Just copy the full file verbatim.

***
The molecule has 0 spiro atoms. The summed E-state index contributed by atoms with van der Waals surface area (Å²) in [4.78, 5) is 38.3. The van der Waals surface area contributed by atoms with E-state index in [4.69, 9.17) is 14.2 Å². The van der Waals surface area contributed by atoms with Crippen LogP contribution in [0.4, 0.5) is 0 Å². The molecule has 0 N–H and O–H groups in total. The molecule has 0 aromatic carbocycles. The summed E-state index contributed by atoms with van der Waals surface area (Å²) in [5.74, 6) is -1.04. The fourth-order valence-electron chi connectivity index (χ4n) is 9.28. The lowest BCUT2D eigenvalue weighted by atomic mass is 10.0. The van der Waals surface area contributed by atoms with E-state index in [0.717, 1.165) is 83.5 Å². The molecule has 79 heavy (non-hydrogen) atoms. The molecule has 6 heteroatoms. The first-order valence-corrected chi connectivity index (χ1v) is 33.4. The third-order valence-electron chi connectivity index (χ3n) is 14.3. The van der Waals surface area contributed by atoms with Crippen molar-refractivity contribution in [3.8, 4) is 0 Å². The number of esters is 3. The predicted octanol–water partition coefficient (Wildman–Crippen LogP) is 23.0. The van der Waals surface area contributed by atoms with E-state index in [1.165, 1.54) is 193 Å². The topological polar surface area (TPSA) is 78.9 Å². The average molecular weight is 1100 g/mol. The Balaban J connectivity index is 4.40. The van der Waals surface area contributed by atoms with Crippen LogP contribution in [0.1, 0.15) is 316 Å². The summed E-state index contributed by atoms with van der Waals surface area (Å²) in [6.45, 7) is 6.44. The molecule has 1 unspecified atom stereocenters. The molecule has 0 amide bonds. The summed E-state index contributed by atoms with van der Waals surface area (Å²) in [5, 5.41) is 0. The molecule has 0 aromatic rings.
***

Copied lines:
The molecule has 0 spiro atoms. The summed E-state index contributed by atoms with van der Waals surface area (Å²) in [4.78, 5) is 38.3. The van der Waals surface area contributed by atoms with E-state index in [4.69, 9.17) is 14.2 Å². The van der Waals surface area contributed by atoms with Crippen LogP contribution in [0.4, 0.5) is 0 Å². The molecule has 0 N–H and O–H groups in total. The molecule has 0 aromatic carbocycles. The summed E-state index contributed by atoms with van der Waals surface area (Å²) in [5.74, 6) is -1.04. The fourth-order valence-electron chi connectivity index (χ4n) is 9.28. The lowest BCUT2D eigenvalue weighted by atomic mass is 10.0. The van der Waals surface area contributed by atoms with E-state index in [0.717, 1.165) is 83.5 Å². The molecule has 79 heavy (non-hydrogen) atoms. The molecule has 6 heteroatoms. The first-order valence-corrected chi connectivity index (χ1v) is 33.4. The third-order valence-electron chi connectivity index (χ3n) is 14.3. The van der Waals surface area contributed by atoms with Crippen molar-refractivity contribution in [3.8, 4) is 0 Å². The number of esters is 3. The predicted octanol–water partition coefficient (Wildman–Crippen LogP) is 23.0. The van der Waals surface area contributed by atoms with E-state index in [1.165, 1.54) is 193 Å². The topological polar surface area (TPSA) is 78.9 Å². The average molecular weight is 1100 g/mol. The Balaban J connectivity index is 4.40. The van der Waals surface area contributed by atoms with Crippen LogP contribution in [0.1, 0.15) is 316 Å². The summed E-state index contributed by atoms with van der Waals surface area (Å²) in [6.45, 7) is 6.44. The molecule has 1 unspecified atom stereocenters. The molecule has 0 amide bonds. The summed E-state index contributed by atoms with van der Waals surface area (Å²) in [5, 5.41) is 0. The molecule has 0 aromatic rings.